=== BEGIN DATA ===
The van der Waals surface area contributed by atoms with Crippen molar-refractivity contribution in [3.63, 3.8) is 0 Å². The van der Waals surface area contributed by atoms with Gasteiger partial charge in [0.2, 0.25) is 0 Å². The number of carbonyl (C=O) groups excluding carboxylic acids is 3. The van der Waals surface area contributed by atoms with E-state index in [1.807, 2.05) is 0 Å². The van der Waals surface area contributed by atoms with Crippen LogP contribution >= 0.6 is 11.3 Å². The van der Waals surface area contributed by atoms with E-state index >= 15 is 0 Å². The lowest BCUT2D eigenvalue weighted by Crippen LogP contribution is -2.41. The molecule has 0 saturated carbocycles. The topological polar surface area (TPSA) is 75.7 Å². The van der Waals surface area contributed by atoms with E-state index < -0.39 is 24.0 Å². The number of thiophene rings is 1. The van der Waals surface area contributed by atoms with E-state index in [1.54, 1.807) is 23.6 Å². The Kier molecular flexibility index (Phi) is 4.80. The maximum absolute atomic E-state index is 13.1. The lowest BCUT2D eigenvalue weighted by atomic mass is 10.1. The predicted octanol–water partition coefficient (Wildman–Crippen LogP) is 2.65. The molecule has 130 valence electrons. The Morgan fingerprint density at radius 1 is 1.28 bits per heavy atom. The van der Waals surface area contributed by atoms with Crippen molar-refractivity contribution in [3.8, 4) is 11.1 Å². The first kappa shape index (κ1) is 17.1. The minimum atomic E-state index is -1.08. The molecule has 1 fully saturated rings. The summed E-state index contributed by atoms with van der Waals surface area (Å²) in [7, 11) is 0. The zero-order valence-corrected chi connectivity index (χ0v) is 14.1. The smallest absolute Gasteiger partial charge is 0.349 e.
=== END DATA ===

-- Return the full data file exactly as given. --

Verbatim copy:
The van der Waals surface area contributed by atoms with Crippen molar-refractivity contribution in [3.63, 3.8) is 0 Å². The van der Waals surface area contributed by atoms with Gasteiger partial charge in [0.2, 0.25) is 0 Å². The number of carbonyl (C=O) groups excluding carboxylic acids is 3. The van der Waals surface area contributed by atoms with E-state index in [1.807, 2.05) is 0 Å². The van der Waals surface area contributed by atoms with Crippen LogP contribution >= 0.6 is 11.3 Å². The van der Waals surface area contributed by atoms with E-state index >= 15 is 0 Å². The lowest BCUT2D eigenvalue weighted by Crippen LogP contribution is -2.41. The molecule has 0 saturated carbocycles. The topological polar surface area (TPSA) is 75.7 Å². The van der Waals surface area contributed by atoms with E-state index < -0.39 is 24.0 Å². The number of thiophene rings is 1. The van der Waals surface area contributed by atoms with E-state index in [1.54, 1.807) is 23.6 Å². The Kier molecular flexibility index (Phi) is 4.80. The maximum absolute atomic E-state index is 13.1. The lowest BCUT2D eigenvalue weighted by atomic mass is 10.1. The predicted octanol–water partition coefficient (Wildman–Crippen LogP) is 2.65. The molecule has 130 valence electrons. The Morgan fingerprint density at radius 1 is 1.28 bits per heavy atom. The van der Waals surface area contributed by atoms with Crippen molar-refractivity contribution in [3.8, 4) is 11.1 Å². The first kappa shape index (κ1) is 17.1. The minimum atomic E-state index is -1.08. The molecule has 1 fully saturated rings. The summed E-state index contributed by atoms with van der Waals surface area (Å²) in [7, 11) is 0. The zero-order valence-corrected chi connectivity index (χ0v) is 14.1. The smallest absolute Gasteiger partial charge is 0.349 e.